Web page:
Bank Holiday Monday and now the end was here, and so I faced the final curtain of FrightFest 2013 but not before a Day 5 full of films and with the sun shining I dashed to the Empire Leicester Square just in time to take my seat for a bat shit crazy Satanic short that ran before the first film of the final day Dark Touch.
Staring Ronan Keating’s young daughter Missy it was an Irish take on Carrie that saw an 11 year old girl abused by her family developing psychic powers and reaping revenge on anyone and everyone who stood in her way.
Tonally very confusing it veered between uncomfortable unsettling realism especially in the child abuse scenes and ridiculous unbelievable horror especially when it came to the comedy child guidance councillor character.
After chatting about the not so great start with my other seat buddy Pip the Editor of the excellent Entertainment Focus it was onto the World Premiere of Banshee Chapter 3D introduced by director Blair Erickson.
Taking on the story of the real life mind control drug developed by the US Government in 1963 MK-ULTRA it saw an internet journalist on a quest to find out what happened to her friend after he took the drug and disappeared.
Blending found footage, fake government test film and surprisingly 3D was a bold choice which worked in parts but not entirely however the Banshee Chapter managed to provide plenty of jumps and scares and a good enough little story but unfortunately not as good as The Conspiracy which blew me away the previous day.
Erickson came back on stage with his two producers to discuss making the movie and real life conspiracy theories and then it was on to a cool promo for a film that will hopefully be one of the 2014 FrightFest movies Future Shock: The Story of 2000AD presented by Sean Hogan. The doc looked great and with such a brilliantly British counter culture comic book subject matter as 200AD what’s not to like.
Paul Davis came on after to present his short film The Body a great little story about a killer trying to bury his victim on Halloween which gets mistaken for an awesome costume by some party goers.
Hollywood horror next and a movie that turned out to be one of my favourite of the fest, Odd Thomas based on the bestselling book by Dean R Koontz it told the tall tale of a man who saw dead people and felt compelled to avenge their deaths.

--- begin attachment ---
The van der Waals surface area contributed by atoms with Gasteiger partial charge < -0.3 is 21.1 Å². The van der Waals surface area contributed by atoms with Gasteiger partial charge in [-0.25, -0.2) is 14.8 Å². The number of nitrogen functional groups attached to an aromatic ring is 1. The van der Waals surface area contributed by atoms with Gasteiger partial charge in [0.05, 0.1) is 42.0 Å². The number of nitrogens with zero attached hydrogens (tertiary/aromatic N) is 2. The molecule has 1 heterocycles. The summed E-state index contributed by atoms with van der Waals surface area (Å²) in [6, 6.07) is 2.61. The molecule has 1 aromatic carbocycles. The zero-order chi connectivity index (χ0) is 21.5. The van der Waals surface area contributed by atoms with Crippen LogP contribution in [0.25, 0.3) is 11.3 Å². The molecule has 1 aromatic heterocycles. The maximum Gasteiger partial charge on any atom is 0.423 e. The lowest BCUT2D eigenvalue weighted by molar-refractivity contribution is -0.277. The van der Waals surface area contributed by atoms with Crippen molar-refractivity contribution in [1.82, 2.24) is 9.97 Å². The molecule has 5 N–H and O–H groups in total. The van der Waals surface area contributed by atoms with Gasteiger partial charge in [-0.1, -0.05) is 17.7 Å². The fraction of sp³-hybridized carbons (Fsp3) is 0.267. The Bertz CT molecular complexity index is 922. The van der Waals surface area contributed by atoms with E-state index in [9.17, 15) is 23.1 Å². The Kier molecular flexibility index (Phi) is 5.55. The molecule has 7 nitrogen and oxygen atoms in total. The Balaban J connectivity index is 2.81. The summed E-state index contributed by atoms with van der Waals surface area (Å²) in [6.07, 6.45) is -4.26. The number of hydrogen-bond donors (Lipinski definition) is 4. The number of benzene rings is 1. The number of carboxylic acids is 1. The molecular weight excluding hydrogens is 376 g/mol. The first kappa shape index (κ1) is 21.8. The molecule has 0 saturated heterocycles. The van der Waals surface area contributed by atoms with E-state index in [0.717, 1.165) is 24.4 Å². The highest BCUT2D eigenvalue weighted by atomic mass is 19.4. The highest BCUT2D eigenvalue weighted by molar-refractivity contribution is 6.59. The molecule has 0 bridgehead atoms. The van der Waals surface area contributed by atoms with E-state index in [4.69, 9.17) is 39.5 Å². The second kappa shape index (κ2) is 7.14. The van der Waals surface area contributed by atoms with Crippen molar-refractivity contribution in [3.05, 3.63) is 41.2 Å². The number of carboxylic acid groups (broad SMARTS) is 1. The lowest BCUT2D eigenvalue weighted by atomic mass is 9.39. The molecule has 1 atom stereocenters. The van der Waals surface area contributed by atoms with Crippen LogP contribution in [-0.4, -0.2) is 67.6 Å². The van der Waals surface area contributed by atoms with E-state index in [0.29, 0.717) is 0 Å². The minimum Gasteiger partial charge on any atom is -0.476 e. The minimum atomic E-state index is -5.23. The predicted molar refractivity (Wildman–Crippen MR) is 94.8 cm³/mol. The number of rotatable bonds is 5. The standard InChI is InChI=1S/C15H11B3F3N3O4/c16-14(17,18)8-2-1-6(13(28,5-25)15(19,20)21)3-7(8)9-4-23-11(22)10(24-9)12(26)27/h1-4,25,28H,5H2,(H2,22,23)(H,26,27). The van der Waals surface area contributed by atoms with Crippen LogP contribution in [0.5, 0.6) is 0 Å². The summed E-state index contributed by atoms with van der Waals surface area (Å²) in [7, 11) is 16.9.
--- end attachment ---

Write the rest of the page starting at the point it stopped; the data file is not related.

Staring Anton Yelchin and Willem Dafoe as well as director Stephen Sommers daughter Ashley it was a brilliant and intelligent blend of popcorn fodder and frightful fun that threw in some clever twists and turns along the way a must see for everyone if and when it comes out in cinemas.
Feeling the end was coming I couldn’t help feeling sad that FrightFest 2013 was all going to be over soon especially given the constant rumours going round the crowd that Screen 1 of the Empire may soon be split into two, destroying the home of FrightFest and a beautiful cinema, a terrible indeed travesty if it was to take place.
Putting this out of my mind I got ready for the next movie. One of the more interesting and challenging films from a past FrightFest and a firm fan favourite Jorge Michel Grau’s Mexican art-house fantasy We Are What We Are has been remade by Stake Land’s Jim Mickle and was the second to last film of FrightFest 2013.
Introduced by the soundtrack composers the US reimagining of We Are What We Are is a slice of American Gothic that switches up the genders of the characters as the cannibalistic Parker family are forced to fend for themselves after the death of their mother the main provider.
And so it was onto the last film of Day 5 and the last film of FrightFest 2013, Big Bad Wolves and what an amazing movie to close the utterly brilliant festival introduced by the cast and crew.
Written and directed by Aharon Keshales and Navot Papushado the Israeli duo who I had interviewed a few days earlier and who had been behind the ground breaking Rabies, Big Bad Wolves is a jet black comedy thriller that sees three very different men’s lives collide head on when a series of young girls are kidnapped and killed in a brutal string of murders. A violent revenge movie inspired in part by I Saw the Devil it also manages to be a creative character study with a gripping plot line and razor sharp script.
FrightFest had most definitely saved one of the best films till last and it was an awesome end to what had been one of the best ever years. With a bittersweet feeling I headed into the dark night and home. I had made some great friends and spent five days watching some of the best horror films on offer from across the globe and that’s what FrightFest is all about.